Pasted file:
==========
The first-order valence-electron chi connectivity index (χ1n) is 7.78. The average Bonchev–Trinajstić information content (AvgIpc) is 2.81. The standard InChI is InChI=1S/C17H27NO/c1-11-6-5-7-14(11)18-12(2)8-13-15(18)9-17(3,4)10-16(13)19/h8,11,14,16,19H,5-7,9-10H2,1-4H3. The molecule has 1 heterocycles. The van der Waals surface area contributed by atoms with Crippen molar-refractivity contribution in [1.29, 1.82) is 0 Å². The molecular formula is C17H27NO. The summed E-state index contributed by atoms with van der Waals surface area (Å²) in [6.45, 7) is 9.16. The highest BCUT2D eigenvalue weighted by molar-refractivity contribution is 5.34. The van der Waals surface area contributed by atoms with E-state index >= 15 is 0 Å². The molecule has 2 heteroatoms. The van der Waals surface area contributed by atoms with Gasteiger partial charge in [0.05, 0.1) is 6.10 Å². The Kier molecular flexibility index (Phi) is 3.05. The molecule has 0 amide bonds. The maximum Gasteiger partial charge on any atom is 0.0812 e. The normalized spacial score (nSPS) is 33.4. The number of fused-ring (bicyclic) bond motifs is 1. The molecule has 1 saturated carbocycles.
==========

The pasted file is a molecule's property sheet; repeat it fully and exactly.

The first-order valence-electron chi connectivity index (χ1n) is 7.78. The average Bonchev–Trinajstić information content (AvgIpc) is 2.81. The standard InChI is InChI=1S/C17H27NO/c1-11-6-5-7-14(11)18-12(2)8-13-15(18)9-17(3,4)10-16(13)19/h8,11,14,16,19H,5-7,9-10H2,1-4H3. The molecule has 1 heterocycles. The van der Waals surface area contributed by atoms with Crippen molar-refractivity contribution in [1.29, 1.82) is 0 Å². The molecular formula is C17H27NO. The summed E-state index contributed by atoms with van der Waals surface area (Å²) in [6.45, 7) is 9.16. The highest BCUT2D eigenvalue weighted by molar-refractivity contribution is 5.34. The van der Waals surface area contributed by atoms with E-state index >= 15 is 0 Å². The molecule has 2 heteroatoms. The van der Waals surface area contributed by atoms with Gasteiger partial charge in [0.05, 0.1) is 6.10 Å². The Kier molecular flexibility index (Phi) is 3.05. The molecule has 0 amide bonds. The maximum Gasteiger partial charge on any atom is 0.0812 e. The normalized spacial score (nSPS) is 33.4. The number of fused-ring (bicyclic) bond motifs is 1. The molecule has 1 saturated carbocycles.